Belgian Christadelphians

Memories are important

 By Beverley Russell

 Belgian Christadelphians  


 Articles in English




Suffering - Through the Apparent Silence of God




< 23 Surprised by joy 

> 25 Choices to make in suffering 

God’s non answer 

Is God hiding His face when He is seemingly silent? 

Disappointed with God

Content with the “no” answer 

Choices to make in suffering 

Importuning for suffering hearts 

Incomplete without the mind of God 

Concerning Faith and the Gospel 


Menselijke Natuur




Belachelijk of eerder Sterke Persoonlijkheid 

Christenmensen met ons geloof 


Chrétien, Parole de Dieu et la Foi



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< 23:Surprised by joy 


 24. Memories are important in suffering

Our memories, our Bible verses, our prayers all seem impotent in the suffering which we endure, and because God understands, He will accept any response from us at the time and will deal with that. He will even accept that our memories are often not good for us as they spew out terrible thoughts of awful past situations, and the anticipation of more persecution. He can gradually work us back into the positive position and He supports us in the change. But He will not accept our ignoring of Him. None of His saints ignored God in their extremity, not Job, not Abraham, not Jacob, not Joseph, not David, not John, not Stephen. God’s hiddenness does not mean that God is the enemy, or has a lack of concern for us. God permits us to have that feeling to work through, but not to take the assumption that He is hidden from us as an enemy.

So there are two positions which God does not allow us. One, we must not ignore Him, and two, we must not think, because He is silent, that He is an enemy.

Job did not accuse God, in his understandably limited range of vision, of causing his problems. He asked God for explanations to solve the problems that he faced, because he could not satisfactorily answer his accusers. We have read that God did help him with the answers. We can safely assume that God will help us with answers for our suffering and pain in our overly sensitive state and in our understandably limited range of vision, if we ask Him. Job learned about seeing the big picture, and then felt vindicated and loved by God, as Jacob did. God gave them loving expressions to help them feel secure in the present, and in any future trauma. God does not tear us apart in His anger, Job 10, 16. He gently leads us back to Him and gives us understanding.

God does permit our problems and does not turn them away. We bring them about as we make each tiny choice every day. Good choices, bad choices, we have two sorts of choice.

God said to Daniel (10:12) after his long prayers and fasting, mourning for God’s people in captivity, “for from the first day that thou didst set thine heart to understand, and to chasten thyself before thy God, thy words were heard, and I am come for thy words…Now I am come to make thee understand …” That is enough for us, too, to understand that He does hear our petitions. So Daniel and Job and all God’s faithful servants are encouraged in their limited vision when they see a distorted reality, and God reassures them and enhances their understanding.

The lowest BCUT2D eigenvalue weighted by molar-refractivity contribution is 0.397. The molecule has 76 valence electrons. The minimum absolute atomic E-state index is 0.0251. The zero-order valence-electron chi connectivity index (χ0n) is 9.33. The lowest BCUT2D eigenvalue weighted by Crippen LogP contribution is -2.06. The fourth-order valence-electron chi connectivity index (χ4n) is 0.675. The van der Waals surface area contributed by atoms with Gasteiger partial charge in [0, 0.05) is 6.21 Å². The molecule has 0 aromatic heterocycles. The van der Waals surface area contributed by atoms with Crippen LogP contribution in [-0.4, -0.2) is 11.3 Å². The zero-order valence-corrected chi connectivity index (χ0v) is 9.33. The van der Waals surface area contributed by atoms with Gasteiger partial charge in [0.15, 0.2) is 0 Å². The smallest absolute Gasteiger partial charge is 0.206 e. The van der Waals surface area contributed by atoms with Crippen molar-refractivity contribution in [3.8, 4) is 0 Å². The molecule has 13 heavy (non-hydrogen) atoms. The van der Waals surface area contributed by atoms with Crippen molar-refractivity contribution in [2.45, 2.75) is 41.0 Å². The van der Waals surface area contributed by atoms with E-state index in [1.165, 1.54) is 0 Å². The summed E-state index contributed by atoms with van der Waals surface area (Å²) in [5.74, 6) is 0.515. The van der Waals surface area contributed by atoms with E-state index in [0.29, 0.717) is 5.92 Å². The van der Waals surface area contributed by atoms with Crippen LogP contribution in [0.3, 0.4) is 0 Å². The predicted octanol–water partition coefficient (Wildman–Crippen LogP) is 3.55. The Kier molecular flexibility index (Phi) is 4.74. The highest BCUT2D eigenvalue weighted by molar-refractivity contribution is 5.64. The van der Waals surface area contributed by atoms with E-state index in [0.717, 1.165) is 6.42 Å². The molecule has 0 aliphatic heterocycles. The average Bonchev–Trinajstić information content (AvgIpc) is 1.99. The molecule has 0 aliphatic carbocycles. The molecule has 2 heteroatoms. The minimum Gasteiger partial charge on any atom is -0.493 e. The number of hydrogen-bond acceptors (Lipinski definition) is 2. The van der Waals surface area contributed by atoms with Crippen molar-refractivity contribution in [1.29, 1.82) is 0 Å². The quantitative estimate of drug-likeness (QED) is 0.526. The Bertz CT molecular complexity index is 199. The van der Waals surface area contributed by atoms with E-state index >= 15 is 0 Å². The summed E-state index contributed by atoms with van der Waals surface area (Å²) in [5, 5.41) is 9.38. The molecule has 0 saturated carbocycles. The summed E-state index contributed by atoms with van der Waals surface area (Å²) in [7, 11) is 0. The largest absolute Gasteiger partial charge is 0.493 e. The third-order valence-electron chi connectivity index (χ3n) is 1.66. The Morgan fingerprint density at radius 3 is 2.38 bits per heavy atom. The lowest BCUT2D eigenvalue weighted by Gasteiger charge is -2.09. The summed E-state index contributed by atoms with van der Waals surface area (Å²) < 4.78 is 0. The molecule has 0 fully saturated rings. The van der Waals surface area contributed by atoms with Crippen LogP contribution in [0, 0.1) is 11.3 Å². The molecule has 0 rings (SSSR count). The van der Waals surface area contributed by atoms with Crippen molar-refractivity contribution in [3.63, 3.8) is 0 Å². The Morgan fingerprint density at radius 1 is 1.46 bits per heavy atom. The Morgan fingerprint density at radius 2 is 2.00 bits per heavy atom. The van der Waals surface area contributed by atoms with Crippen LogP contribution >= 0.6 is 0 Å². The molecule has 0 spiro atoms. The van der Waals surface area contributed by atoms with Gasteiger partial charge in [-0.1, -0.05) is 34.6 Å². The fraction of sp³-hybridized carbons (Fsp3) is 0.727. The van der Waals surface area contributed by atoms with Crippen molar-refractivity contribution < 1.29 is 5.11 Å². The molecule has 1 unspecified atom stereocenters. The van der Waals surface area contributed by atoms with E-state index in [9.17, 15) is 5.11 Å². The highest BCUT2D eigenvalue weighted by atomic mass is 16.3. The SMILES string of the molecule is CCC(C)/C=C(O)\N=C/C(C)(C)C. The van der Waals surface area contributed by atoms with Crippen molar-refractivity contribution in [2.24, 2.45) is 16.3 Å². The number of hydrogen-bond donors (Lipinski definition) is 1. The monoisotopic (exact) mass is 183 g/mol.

God said to Job, “if you cannot comprehend the visible world you live in, how can you expect to comprehend a world you cannot see?” Shown the big picture by God, Job repented.

It is the same principle we say of our fathers, “they would have marveled to see what we see in this world today”. We are comparing the progress in the natural world made in our time from the time of our fathers, and how they would stand uncomprehending in this new time. How much more uncomprehending then it is to compare the natural and supernatural worlds? Understanding our difficulties, God will, like He did for Job, anticipate our needs. He will give us the answers about our faith and the answers for those who doubt God’s existence in our lives, tormenting us.

The big picture contains much more detail than we can ever comprehend and so our own personal dreams and the shattering of them are insignificant in the big picture. That does not mean that God thinks we are insignificant, nor that He will restore our losses, but it does mean that He just needs to move the circumstances on, whether we understand or not. It requires faith to believe that we are never abandoned, and faith to trust in His “moving on” decisions, and faith to remain with hope for the ultimate conclusion of it all, no matter what the result is or how silent that silence is. In our memories the goodness we had should be uppermost. We do remember with pleasure the goodwill and how we were encouraged, and how we wish to be there again. He understands and helps us as we waver. We pray (Psalm119:28) My soul weeps because of grief; Strengthen me according to Your word.


>> 25 Choices to make in suffering

Also of interest: Happy is the person who knows what to remember of the past